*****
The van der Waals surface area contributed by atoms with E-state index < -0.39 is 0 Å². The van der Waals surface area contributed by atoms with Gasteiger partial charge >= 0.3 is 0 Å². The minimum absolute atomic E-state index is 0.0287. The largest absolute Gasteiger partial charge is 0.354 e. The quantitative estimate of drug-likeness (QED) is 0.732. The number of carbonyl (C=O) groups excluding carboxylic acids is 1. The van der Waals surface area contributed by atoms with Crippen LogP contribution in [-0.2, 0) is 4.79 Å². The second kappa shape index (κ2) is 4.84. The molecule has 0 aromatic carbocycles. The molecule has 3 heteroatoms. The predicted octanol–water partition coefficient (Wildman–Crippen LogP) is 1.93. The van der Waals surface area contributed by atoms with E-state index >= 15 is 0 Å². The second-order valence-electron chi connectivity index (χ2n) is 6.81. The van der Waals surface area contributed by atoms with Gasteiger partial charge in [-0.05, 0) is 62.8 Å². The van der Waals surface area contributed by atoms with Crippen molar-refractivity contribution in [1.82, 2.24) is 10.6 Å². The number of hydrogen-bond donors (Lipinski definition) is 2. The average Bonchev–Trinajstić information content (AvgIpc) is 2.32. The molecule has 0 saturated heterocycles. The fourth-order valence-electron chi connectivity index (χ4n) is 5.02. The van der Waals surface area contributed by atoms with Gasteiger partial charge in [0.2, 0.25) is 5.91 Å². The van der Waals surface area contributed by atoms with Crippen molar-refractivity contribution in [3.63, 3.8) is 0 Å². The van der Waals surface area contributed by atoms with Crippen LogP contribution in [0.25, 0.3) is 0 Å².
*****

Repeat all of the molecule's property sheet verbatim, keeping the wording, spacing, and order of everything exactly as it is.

The van der Waals surface area contributed by atoms with E-state index < -0.39 is 0 Å². The van der Waals surface area contributed by atoms with Gasteiger partial charge >= 0.3 is 0 Å². The minimum absolute atomic E-state index is 0.0287. The largest absolute Gasteiger partial charge is 0.354 e. The quantitative estimate of drug-likeness (QED) is 0.732. The number of carbonyl (C=O) groups excluding carboxylic acids is 1. The van der Waals surface area contributed by atoms with Crippen LogP contribution in [-0.2, 0) is 4.79 Å². The second kappa shape index (κ2) is 4.84. The molecule has 0 aromatic carbocycles. The molecule has 3 heteroatoms. The predicted octanol–water partition coefficient (Wildman–Crippen LogP) is 1.93. The van der Waals surface area contributed by atoms with E-state index >= 15 is 0 Å². The second-order valence-electron chi connectivity index (χ2n) is 6.81. The van der Waals surface area contributed by atoms with Gasteiger partial charge in [-0.05, 0) is 62.8 Å². The van der Waals surface area contributed by atoms with Crippen molar-refractivity contribution in [1.82, 2.24) is 10.6 Å². The number of hydrogen-bond donors (Lipinski definition) is 2. The average Bonchev–Trinajstić information content (AvgIpc) is 2.32. The molecule has 0 saturated heterocycles. The fourth-order valence-electron chi connectivity index (χ4n) is 5.02. The van der Waals surface area contributed by atoms with Gasteiger partial charge in [0.2, 0.25) is 5.91 Å². The van der Waals surface area contributed by atoms with Crippen molar-refractivity contribution in [3.63, 3.8) is 0 Å². The van der Waals surface area contributed by atoms with Crippen LogP contribution in [0.25, 0.3) is 0 Å².